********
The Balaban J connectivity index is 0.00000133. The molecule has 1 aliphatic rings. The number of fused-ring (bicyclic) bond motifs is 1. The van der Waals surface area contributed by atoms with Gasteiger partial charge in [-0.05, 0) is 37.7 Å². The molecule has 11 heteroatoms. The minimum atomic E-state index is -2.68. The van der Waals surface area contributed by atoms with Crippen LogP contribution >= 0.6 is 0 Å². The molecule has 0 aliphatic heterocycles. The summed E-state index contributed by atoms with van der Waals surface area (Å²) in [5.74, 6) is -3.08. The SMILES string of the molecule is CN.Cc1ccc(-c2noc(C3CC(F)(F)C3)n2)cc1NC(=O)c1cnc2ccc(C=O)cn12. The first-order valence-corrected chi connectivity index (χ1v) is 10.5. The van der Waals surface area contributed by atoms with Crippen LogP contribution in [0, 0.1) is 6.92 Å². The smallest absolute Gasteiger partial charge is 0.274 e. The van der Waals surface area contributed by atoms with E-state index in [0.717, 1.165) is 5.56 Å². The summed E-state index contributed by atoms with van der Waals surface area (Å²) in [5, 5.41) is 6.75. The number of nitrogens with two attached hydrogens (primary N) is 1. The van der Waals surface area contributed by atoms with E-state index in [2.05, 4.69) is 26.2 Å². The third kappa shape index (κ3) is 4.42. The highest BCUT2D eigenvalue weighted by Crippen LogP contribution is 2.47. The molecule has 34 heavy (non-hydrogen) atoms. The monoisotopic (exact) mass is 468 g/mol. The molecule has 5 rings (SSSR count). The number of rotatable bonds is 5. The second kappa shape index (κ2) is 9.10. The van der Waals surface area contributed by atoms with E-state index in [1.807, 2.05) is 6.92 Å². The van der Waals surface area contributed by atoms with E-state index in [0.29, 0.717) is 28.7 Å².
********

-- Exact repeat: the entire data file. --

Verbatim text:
The Balaban J connectivity index is 0.00000133. The molecule has 1 aliphatic rings. The number of fused-ring (bicyclic) bond motifs is 1. The van der Waals surface area contributed by atoms with Gasteiger partial charge in [-0.05, 0) is 37.7 Å². The molecule has 11 heteroatoms. The minimum atomic E-state index is -2.68. The van der Waals surface area contributed by atoms with Crippen LogP contribution >= 0.6 is 0 Å². The molecule has 0 aliphatic heterocycles. The summed E-state index contributed by atoms with van der Waals surface area (Å²) in [5.74, 6) is -3.08. The SMILES string of the molecule is CN.Cc1ccc(-c2noc(C3CC(F)(F)C3)n2)cc1NC(=O)c1cnc2ccc(C=O)cn12. The first-order valence-corrected chi connectivity index (χ1v) is 10.5. The van der Waals surface area contributed by atoms with Crippen LogP contribution in [0, 0.1) is 6.92 Å². The smallest absolute Gasteiger partial charge is 0.274 e. The van der Waals surface area contributed by atoms with E-state index in [0.717, 1.165) is 5.56 Å². The summed E-state index contributed by atoms with van der Waals surface area (Å²) in [5, 5.41) is 6.75. The number of nitrogens with two attached hydrogens (primary N) is 1. The van der Waals surface area contributed by atoms with E-state index in [2.05, 4.69) is 26.2 Å². The third kappa shape index (κ3) is 4.42. The highest BCUT2D eigenvalue weighted by Crippen LogP contribution is 2.47. The molecule has 34 heavy (non-hydrogen) atoms. The monoisotopic (exact) mass is 468 g/mol. The molecule has 5 rings (SSSR count). The number of rotatable bonds is 5. The second kappa shape index (κ2) is 9.10. The van der Waals surface area contributed by atoms with E-state index in [1.807, 2.05) is 6.92 Å². The van der Waals surface area contributed by atoms with E-state index in [0.29, 0.717) is 28.7 Å².